Edited

The MCE-5 engine from MCE-5 Development in Lyon, France (www.mce-5.com), varies its compression ratio and uses a combined gear and rod-crank mechanism. Varying compression from 7:1 to 20:1 makes the engine more efficient than current gas engines. The engine can be adapted to use any shape for the combustion chambers and cylinder heads.

Piston motion remains the same, with the same rod-to-crank ratio regardless of compression ratio. Hydraulic actuators precisely control the compression ratio for each cylinder. And the crank, which is half the size and more rigid than those in conventional engines, provides a stiff and precise bearing line and an optimum setup for moving parts. The rollerguided pistons are not subject to rod thrust or piston slap, and they carry the forces generating torque on the crankshaft. This reduces friction losses and extends cylinder life. All components are enclosed in the engine block with no moving parts visible. And it mounts inside vehicles just like conventional engines. Connections to the gearbox, pipes, and peripherals are also the same as in current engines.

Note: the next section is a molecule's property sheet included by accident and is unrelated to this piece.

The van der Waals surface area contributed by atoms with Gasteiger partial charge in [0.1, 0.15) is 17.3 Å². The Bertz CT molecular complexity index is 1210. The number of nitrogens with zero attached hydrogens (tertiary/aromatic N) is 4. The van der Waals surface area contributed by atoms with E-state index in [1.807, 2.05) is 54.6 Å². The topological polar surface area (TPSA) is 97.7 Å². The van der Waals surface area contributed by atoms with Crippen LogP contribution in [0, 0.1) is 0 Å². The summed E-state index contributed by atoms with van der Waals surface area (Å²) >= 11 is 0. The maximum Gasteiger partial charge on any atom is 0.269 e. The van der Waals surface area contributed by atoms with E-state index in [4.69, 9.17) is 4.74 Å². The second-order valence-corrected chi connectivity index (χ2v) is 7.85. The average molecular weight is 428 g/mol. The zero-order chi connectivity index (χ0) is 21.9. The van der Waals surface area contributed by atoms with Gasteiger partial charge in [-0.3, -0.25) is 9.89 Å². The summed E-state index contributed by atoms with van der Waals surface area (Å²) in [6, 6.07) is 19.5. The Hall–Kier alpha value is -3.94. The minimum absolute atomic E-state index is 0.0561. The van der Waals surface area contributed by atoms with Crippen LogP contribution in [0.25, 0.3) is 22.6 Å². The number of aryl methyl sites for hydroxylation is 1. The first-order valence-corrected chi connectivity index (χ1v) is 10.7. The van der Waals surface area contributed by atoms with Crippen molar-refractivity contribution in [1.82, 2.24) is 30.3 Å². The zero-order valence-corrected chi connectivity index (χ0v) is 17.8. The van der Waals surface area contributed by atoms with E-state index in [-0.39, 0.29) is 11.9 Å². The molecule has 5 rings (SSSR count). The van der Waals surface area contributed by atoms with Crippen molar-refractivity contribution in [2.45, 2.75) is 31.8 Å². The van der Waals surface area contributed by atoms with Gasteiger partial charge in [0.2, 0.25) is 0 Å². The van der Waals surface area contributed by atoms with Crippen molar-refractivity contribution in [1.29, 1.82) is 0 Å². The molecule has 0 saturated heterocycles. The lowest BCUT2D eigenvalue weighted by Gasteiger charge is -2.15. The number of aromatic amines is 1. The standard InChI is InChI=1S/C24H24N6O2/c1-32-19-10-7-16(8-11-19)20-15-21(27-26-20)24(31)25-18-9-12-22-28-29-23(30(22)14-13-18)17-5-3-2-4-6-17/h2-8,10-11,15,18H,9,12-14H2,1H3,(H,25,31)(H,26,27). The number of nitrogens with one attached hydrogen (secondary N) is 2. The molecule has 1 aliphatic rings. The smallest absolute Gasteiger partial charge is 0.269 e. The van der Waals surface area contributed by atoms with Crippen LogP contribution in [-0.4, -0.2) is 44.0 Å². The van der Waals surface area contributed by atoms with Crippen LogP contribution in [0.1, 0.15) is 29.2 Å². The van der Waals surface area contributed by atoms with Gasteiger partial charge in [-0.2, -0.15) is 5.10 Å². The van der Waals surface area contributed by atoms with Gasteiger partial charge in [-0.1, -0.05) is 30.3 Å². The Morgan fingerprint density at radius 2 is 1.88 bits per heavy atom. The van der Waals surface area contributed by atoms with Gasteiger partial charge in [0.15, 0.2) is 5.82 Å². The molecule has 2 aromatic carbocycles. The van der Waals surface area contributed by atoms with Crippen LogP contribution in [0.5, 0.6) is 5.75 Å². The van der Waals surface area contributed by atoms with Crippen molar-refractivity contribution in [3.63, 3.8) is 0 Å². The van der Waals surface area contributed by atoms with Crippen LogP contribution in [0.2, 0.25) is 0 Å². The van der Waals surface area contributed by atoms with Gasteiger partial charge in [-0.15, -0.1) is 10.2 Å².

Maximum torque is at about 2,000 rpm or lower, while maximum power speed is at 5,500 rpm or higher, and limit speed is approximately 7,000 rpm. It reportedly reduces fuel consumption by 20% versus same-sized conventional engines. If development continues on pace, an MCE-5-type engine could produce the fuel efficiency and reduced emissions of a hybrid by 2010 and cost $3,000 less.